MUHS senior wins national scholarship for persistence
Winning the scholarship “was like all the work I’d been doing was important, and people were seeing it. People were seeing I was working through these challenges, and that’s the important part.”
— Paige Williamson
MIDDLEBURY — Middlebury Union High School senior Paige Williamson was thrilled to learn she’d won a $25,000 college scholarship through the Horatio Alger Association (HAA).
The only thing missing was the ability to share the moment of euphoria with her chief motivator and best friend — her mom, Cheryl Rose Kirby, who died in December of 2019 following a lengthy battle with ovarian cancer.
“I know she would be ecstatic to hear I won this award; she would probably be screaming if she heard about it and would be talking about it all the time,” Paige, a diminutive dynamo, said tenderly as a late-winter breeze feathered a wisp of dark hair across her face.
“She did everything she possibly could to give me a better life, especially since she knew she probably wasn’t going to live much longer,” she added.
Indeed, her mom Cheri would be very proud. Her daughter is the only Vermont resident to win a national scholarship this year from the HAA. In addition to the financial award, Paige will receive an all-expenses paid trip to Washington, D.C., this spring to participate in the National Scholars Conference.
The Horatio Alger Association promotes the values exemplified by its namesake, Horatio Alger, Jr., a prolific American author in the 19th and early 20th centuries whose books inspired readers to work hard and persevere through adversity. Alger’s many books recount how a can-do spirit and individual initiative can enable anyone to achieve their dreams, regardless of circumstances.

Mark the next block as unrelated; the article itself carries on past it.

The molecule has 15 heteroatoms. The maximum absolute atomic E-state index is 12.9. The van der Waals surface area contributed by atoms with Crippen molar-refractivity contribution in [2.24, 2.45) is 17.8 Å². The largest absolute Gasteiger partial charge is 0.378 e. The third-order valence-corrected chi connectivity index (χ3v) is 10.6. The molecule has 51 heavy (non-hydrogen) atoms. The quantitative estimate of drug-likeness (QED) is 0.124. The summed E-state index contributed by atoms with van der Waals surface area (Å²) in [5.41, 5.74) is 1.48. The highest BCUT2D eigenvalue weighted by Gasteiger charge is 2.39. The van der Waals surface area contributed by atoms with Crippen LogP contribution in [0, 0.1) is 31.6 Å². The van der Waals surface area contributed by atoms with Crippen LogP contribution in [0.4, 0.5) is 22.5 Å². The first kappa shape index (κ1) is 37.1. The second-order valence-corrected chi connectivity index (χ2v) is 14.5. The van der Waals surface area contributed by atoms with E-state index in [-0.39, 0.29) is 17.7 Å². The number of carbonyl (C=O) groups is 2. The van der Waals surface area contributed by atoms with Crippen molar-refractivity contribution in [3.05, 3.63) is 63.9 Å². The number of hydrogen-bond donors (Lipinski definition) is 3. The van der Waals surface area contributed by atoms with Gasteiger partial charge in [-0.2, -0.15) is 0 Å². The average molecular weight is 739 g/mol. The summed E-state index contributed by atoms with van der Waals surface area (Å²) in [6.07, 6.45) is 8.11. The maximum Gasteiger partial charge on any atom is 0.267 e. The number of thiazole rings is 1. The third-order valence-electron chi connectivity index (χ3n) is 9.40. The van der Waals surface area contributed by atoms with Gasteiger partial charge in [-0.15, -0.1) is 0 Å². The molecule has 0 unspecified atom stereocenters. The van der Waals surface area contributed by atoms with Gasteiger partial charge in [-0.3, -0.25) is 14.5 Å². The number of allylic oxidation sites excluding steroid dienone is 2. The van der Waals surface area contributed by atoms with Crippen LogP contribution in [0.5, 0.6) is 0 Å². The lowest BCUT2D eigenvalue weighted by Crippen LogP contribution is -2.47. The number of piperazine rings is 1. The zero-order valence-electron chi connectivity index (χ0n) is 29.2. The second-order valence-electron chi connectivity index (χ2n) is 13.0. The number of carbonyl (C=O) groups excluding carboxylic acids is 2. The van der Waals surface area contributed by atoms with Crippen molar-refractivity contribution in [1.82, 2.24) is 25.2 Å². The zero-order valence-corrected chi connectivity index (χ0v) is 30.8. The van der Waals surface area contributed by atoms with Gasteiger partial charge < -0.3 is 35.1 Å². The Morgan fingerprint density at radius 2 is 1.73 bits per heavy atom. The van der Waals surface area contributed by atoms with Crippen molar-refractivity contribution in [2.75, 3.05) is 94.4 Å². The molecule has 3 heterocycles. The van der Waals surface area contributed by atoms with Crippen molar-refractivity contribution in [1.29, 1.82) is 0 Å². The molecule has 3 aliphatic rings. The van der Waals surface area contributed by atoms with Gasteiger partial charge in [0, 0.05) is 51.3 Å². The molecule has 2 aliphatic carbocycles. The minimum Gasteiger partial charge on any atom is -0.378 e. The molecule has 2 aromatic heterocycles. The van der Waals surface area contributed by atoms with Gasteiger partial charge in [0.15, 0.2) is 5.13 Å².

Sadly, Paige more than qualified on the adversity criterion.
Her folks split up when she was a baby. Paige was raised by her mom, who was very ill.
“She had cancer my entire life, pretty much,” Paige recalled.
In fact she can’t remember her mom ever not having cancer. It was a rollercoaster ride, with periods during which her mom was bedridden, to happier times when she was in remission.
School had always been a source of stability for Paige, who will turn 18 early next month. But the coronavirus pandemic took that away from her just three months after her mom’s death.
Distance learning hasn’t provided the same intellectual satisfaction and social interaction that had sustained Paige through the rough times.
“I really love school,” she said. “It’s always been my thing. With coronavirus it’s been difficult, because I love being here.”
Paige’s grades began to suffer and she admittedly wasn’t sure what the future might hold for her. Neither of her parents had attended college, and she didn’t think she was going to break that streak.
Until a special person made a profound difference in her life: Carrie Harlow, a Vermont Student Assistance Corp. counselor. She urged Paige to apply to colleges, and gave her plenty of leads on scholarships and financial aid — including the Horatio Alger opportunity.